Monday, April 04, 2011

Epicor, Activant ... last one out, please turn off the lights

Zowie.  Sometimes the initial instinct for snark fails, and you just have to sit back and take another look at the industry.

Today, the private equity firm Apax Partners announced they were coming two steps closer to putting your humble blogger out of business - by taking out both Epicor and Activant in one fell swoop.  The combined price tag is said to be about $2 billion.

(h/t to The 451 Group's Brenon Daly, who said "If nothing else, we now know the clearing price for 'vintage' ERP companies."  He noted that the Apax offer for Epicor, and Infor's offer for Lawson are 2.5x and 2.4x trailing twelve months revenues.)

Here's a quick comparison of some notable numbers (from company filings):

Epicor Activant
Revenues (TTM) $440MM $372MM
Total Debt $244MM $497MM

Five years ago, Activant had already been recapitalized by a group of PE funds that were said to "bring a strong track record of helping software businesses achieve their strategic and financial objectives."  Hmm.

The estimable Ray Wang says it's all about scale:  "There is a race to get to $1 billion [in revenue]. At $1 billion, software companies gain economies of scale that allow the right amount of R&D. It's imperative to get to that size to compete and invest."

Gosh, I don't know.  This is a drum that Ray has been beating for some time, but it feels a bit like these companies are fighting the last war.  My own view, to which I've treated readers of this blog for years, is that it's all about cold hard cash, period.  Specifically, the gazillions in private equity dollars that are sitting relatively idle in funds around the world, looking for something better to do than grow moss in the shade.

Talking with IDG's Chris Kanaracus, Ray does acknowledge that point as well:  "Private equity firms focus on squeezing out costs from companies they acquire before selling them at a profit, Wang said."

Well, yes.  And how many times do we have to see this story before customers wise up, and realize that it's all about the a) the fees on the initial deal, and b) what they make on the flip?

I'd be very curious to know what kind of R&D breakthroughs people have seen from, say, Infor (which claims revenues of TWICE the magic $1 billion cited by Ray, but has turned out a succession of integration and middleware failures that would make a real software company blush).

I think Thomas Wailgum is closer to the truth in his blog for the, ahem, SAP User Group, bemoaning the diminishing amount of choice in the ERP world:  "as the overall number of options dwindles and lock-in becomes more evident, just how much 'free choice' will actually exist? It all may be just one big illusion."

Yes.  Yes!  Yes!!!  Does anybody really think that things will improve for Epicor users and partners?  Let alone those of Activant (whose PE recap five years ago followed a spree of mini-Infor style acquisitions in the distribution space).  And how long will it be until this new Epicorivant decides it needs to acquire another mini-Infor like Consona (and, not inconsequentially, provide an exit for its own PE investors)?  How about the Lawson customers, as they wait to see if Oracle will jump in once the price comes down? And does Infor really have a strategy besides someday, somehow, getting to an IPO and paying off their own PE investors with dumb money from the public?  Because unlike Wailgum, Jim Shepherd, and many others, I just don't see SAP or Oracle ever buying them.  Who's going to buy all that PE debt, except for another PE firm?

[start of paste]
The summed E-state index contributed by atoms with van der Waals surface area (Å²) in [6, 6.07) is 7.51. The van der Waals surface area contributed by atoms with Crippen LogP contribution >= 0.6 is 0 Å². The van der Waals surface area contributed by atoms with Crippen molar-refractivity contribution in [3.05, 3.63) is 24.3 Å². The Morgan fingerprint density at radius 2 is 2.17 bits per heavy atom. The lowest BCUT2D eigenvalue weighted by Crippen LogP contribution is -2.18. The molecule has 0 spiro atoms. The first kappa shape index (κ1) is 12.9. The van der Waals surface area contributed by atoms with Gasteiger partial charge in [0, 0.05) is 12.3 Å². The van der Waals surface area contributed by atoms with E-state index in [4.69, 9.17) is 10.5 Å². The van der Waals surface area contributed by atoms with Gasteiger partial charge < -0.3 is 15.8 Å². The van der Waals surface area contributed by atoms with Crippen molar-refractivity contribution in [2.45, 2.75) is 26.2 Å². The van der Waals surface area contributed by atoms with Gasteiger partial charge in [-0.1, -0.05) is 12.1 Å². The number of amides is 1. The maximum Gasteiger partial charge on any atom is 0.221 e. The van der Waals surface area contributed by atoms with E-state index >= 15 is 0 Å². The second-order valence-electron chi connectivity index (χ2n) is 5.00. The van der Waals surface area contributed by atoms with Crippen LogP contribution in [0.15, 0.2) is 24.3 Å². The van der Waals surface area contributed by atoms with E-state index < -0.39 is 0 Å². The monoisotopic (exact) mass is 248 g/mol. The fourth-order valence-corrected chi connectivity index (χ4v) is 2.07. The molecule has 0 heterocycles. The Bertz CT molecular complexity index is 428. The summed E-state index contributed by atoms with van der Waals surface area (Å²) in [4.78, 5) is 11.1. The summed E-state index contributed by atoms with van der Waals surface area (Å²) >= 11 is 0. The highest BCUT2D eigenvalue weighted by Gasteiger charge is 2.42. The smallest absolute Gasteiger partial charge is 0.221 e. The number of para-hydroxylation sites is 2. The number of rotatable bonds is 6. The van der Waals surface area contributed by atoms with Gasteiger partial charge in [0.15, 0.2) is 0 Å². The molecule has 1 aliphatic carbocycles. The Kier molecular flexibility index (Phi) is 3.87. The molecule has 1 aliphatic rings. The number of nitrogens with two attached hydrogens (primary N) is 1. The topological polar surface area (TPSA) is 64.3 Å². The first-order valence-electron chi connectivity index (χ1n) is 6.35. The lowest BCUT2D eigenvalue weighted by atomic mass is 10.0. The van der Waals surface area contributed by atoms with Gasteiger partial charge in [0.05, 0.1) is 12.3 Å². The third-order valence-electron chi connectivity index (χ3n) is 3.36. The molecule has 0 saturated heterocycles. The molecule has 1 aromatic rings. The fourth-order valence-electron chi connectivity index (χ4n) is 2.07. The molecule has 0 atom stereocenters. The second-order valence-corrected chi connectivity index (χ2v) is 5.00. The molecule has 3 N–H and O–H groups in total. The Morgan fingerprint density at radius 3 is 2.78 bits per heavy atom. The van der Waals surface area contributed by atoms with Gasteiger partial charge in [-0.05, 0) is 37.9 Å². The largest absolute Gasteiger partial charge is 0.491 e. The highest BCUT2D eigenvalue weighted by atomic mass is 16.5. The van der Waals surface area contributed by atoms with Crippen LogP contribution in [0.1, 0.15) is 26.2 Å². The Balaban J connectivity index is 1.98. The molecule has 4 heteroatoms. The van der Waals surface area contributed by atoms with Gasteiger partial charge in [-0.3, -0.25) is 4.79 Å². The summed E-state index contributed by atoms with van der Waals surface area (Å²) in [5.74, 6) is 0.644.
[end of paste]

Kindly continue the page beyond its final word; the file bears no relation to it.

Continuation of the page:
Wailgum edges up to a sentiment that I've been hearing from dedicated ERP professionals for years:  "This means something."  He's still talking mainly about the acquired companies being household names, not penny-ante little nobodies, but I'd like to expand the point.  This is serious business, this ERP software.  And with every deal that comes down the pike, I get more and more of a feeling that it's just another financial instrument, with knobs and levers to be jiggled by the geniuses at the PE firms.  Package up the recurring revenue from the customer base that is locked in to the old crappy software, run your discounted five-year cash flow models, work in your fees, and come up with a number - like we're securitizing deadbeat mortgages or something.

God help me, I feel like Martin Sheen in the original Wall Street movie (hold the Charlie jokes, please - that's for another blog).  Don't these people make anything?

Brothers and sisters, there is an answer. The choice that Thomas Wailgum is looking for.  The ongoing R&D investment that Ray Wang is looking for.  The way that business management software users of all shapes and sizes can take control of their destiny, and not wait for it to happen to them.  The answer is open source ERP like xTuple, and it is growing and improving and expanding, literally every day.

If you'd like a personal demonstration of what it can do for you, just drop us a line :)

FAQ response, 4/5:  I will update the Graveyard Scorecard after any deal(s) are finalized, including Epicorivant and Lawson.


  1. Not very hard to figure out that his blog is created by someone that is part of Xtuple.
    Open source with a price....

  2. Yes, it's not very hard to figure out because I say so, all over the page.

    Rather than, say, posting as "Anonymous."

    And what on earth do you mean by "open source with a price"? My whole point in the conclusion of this post is that you can download the free product with no strings attached - build a pilot, even take your company live on the free software. As thousands of companies have done worldwide. Without spending one red cent with the software vendor.

    Tell me again what your problem with that is?

  3. This consolidation slow march is the last wimper of the 20th Century ERP economies of scale. It's true that Epicor and other ERP vendors had to develop significant amounts of middleware and "applistructure" to create transactional, robust and moderately extensible client/server architectures.